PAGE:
Why So Cold: in defense of frost week


Dear Editor,

I would first like to apologize for having missed last week’s issue. After reading the scathing remarks plaguing the pages of the first Golden Words this year, I quickly limped home eager to begin this defense. Unfortunately I don’t remember much between that and waking up in KGH yesterday. Something to do with “hypothermia”, whatever that is. Nevertheless, here are some of the reasons I believe Frost Week should be celebrated next year.

First off, university is a learning experience, from finding out just how many points one can accumulate before actually getting kicked out of Res, to the difference between three drinks and thirty. This was no different. Every single person who completed Frost Week learned something that Friday. What exactly, we still don’t know, but definitely something. We thought at first that it was the difference between frostbites. It’s too bad that later results contradicted that assumption…

Secondly, engineering is all about community. And we did this to feel unanimous. In December of any engineer’s first year, they get the chance to don the GPA and feel the warmth of the faculty surround them. Similarly, each and every one of us felt that lovely burning sensation. For some reason it was not in our heart this time around, but rather concentrated in our extremities, but we ran with it. After all, the passion was there (somewhere), and that’s what counts.

I don’t understand why everyone is complaining though.  We only lost a third of the people who started, which I might add is still better than Western. Plus, the health benefits for those who stayed were incredible. In Sweden, it is customary to heat oneself in a sauna and then go and jump in the lake to cool off. We were too badass, and the lake was frozen over, so we just went in and out of Ellis. Beyond that, some participants had miraculous stories. Billy Bob Cletus actually thanked me for asking him to do it. Now he no longer has to answer any awkward questions about having eleven toes. And Nicole was thankful because with eight fingers she now has an excuse never to code the MatLab script ever again!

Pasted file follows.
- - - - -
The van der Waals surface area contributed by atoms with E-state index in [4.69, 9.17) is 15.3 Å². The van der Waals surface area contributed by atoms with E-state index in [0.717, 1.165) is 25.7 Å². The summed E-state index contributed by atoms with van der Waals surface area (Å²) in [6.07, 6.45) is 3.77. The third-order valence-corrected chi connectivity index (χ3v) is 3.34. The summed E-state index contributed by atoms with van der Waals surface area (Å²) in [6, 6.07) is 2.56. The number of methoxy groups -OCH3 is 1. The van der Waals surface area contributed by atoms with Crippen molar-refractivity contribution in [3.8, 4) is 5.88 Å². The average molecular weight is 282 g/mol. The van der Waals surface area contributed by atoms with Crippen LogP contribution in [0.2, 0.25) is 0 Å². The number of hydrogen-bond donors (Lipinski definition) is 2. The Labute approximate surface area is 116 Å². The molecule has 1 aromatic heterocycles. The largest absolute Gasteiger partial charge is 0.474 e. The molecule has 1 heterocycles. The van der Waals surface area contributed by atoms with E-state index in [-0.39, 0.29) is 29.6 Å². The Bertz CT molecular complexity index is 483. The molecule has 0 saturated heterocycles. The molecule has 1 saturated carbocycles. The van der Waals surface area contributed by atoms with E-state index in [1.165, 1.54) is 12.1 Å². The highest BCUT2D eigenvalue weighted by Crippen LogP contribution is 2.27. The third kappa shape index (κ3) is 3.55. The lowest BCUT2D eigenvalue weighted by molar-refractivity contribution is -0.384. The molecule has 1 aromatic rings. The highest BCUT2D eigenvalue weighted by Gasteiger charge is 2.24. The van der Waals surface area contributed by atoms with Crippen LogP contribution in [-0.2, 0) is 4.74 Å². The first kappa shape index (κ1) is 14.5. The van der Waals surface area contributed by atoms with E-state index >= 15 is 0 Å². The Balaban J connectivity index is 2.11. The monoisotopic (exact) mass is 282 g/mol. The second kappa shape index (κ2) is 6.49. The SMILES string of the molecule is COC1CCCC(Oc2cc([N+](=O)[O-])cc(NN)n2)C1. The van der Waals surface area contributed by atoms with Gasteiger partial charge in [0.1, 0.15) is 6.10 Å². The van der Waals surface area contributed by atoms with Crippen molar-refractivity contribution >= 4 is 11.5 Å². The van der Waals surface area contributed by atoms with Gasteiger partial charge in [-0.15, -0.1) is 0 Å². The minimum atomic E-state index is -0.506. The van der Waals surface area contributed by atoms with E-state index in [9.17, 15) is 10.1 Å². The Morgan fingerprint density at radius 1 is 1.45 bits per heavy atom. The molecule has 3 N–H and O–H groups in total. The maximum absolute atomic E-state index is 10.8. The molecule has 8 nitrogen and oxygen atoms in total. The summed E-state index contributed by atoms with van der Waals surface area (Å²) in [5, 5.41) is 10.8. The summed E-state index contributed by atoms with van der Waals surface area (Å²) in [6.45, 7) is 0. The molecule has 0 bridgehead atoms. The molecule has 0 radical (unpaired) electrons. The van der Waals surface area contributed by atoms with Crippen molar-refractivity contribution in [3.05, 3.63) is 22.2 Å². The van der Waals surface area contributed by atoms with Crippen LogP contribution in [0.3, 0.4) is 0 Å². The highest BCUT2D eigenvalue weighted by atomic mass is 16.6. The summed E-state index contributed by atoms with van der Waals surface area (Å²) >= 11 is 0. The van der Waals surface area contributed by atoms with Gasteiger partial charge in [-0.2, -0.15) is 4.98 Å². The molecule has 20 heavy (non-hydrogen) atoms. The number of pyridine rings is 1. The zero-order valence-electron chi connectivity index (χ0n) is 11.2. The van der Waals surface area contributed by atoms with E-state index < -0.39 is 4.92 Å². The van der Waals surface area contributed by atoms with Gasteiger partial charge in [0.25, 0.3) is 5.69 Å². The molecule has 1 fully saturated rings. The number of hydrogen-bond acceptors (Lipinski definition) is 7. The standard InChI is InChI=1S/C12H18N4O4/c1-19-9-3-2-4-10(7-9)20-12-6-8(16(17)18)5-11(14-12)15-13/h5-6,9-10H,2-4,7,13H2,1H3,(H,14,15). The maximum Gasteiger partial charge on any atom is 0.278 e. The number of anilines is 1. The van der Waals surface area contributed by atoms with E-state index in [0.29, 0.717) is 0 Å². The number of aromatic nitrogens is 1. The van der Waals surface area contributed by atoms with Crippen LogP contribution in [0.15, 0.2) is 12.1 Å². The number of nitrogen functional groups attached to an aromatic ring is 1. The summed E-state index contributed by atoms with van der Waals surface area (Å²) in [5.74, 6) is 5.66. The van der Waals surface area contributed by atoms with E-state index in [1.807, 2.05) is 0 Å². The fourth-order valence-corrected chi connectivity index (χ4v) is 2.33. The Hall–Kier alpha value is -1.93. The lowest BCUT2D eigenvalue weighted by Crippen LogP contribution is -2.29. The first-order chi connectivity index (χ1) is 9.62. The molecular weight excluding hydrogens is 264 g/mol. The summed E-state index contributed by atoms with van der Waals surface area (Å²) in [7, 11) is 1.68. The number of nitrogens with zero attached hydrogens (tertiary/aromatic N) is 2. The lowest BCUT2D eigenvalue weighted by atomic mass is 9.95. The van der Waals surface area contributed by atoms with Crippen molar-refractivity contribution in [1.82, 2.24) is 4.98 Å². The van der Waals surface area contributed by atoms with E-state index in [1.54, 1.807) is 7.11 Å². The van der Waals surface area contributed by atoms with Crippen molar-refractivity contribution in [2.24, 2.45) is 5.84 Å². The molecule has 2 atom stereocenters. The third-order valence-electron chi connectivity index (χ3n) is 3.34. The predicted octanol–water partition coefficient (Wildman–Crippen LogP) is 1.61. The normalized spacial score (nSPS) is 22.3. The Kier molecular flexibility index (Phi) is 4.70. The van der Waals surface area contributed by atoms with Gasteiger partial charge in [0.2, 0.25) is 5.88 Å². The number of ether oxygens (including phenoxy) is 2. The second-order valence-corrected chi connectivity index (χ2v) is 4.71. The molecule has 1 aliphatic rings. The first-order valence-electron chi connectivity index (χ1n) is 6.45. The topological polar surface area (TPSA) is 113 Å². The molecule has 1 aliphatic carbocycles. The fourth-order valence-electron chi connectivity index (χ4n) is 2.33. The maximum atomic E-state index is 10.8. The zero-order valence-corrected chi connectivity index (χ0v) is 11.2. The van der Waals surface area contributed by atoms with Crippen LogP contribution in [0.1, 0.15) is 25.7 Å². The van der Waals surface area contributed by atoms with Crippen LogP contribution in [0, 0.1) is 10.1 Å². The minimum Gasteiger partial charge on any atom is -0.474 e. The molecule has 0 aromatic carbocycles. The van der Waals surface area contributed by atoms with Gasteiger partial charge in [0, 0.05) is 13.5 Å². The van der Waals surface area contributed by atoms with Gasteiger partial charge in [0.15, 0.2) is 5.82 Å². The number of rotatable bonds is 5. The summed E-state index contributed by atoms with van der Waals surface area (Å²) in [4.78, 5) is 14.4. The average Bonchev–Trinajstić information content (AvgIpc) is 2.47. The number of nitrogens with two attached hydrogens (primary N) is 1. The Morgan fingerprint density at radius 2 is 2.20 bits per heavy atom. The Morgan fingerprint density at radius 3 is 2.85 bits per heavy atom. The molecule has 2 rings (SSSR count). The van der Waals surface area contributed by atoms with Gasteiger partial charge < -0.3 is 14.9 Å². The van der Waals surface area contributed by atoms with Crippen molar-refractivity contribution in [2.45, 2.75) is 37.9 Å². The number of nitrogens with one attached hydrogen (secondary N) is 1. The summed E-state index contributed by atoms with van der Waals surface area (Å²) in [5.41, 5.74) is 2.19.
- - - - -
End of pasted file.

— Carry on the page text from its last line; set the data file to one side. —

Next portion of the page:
Never mind the health though, look at the social aspect. As an aspiring EngPhysicistineer, I was shocked to find girls were actually talking to me! Sure, it would only be to call me crazy, or offer to get me help, or even to say nothing at all but simply smile sympathetically. Man, those smiles kept me going. They were the most action I’ve had at Queen’s, and I will take what I can get.

Since September, people have been coming at me from left, right, and centre to get involved: come to MAST, we have big poles; come to AeroDesign, we’re higher than kites; come to EngSoc, we have cool people (no, seriously, we do. We swear!). Well, joke was on them. I had already been involved since August. But, while I waited on Ladder Committee to get back to me, I figured I might as well give something else a try. What an experience too! Most activists would have killed to get the coverage we got. If only we had some sort of cause, like next year we could tie it to charity: freeze your balls off for testicular cancer.

I can only pity Golden Words and their heinous habit of sticking to mainstream ideologies. I used to respect this paper. I used to think that it would challenge such mainstream delusions such as “common sense” and “basic health care”, but now I understand that it’s all a hoax. All along now I realise that Golden Words is nothing but a mouthpiece for the winter clothing industry. I am so disgusted that you force poor children in third world countries to sew boots when they haven’t even experienced the joys of winter. Shame on you, Golden Words. Shame.

Jack and Jill Frost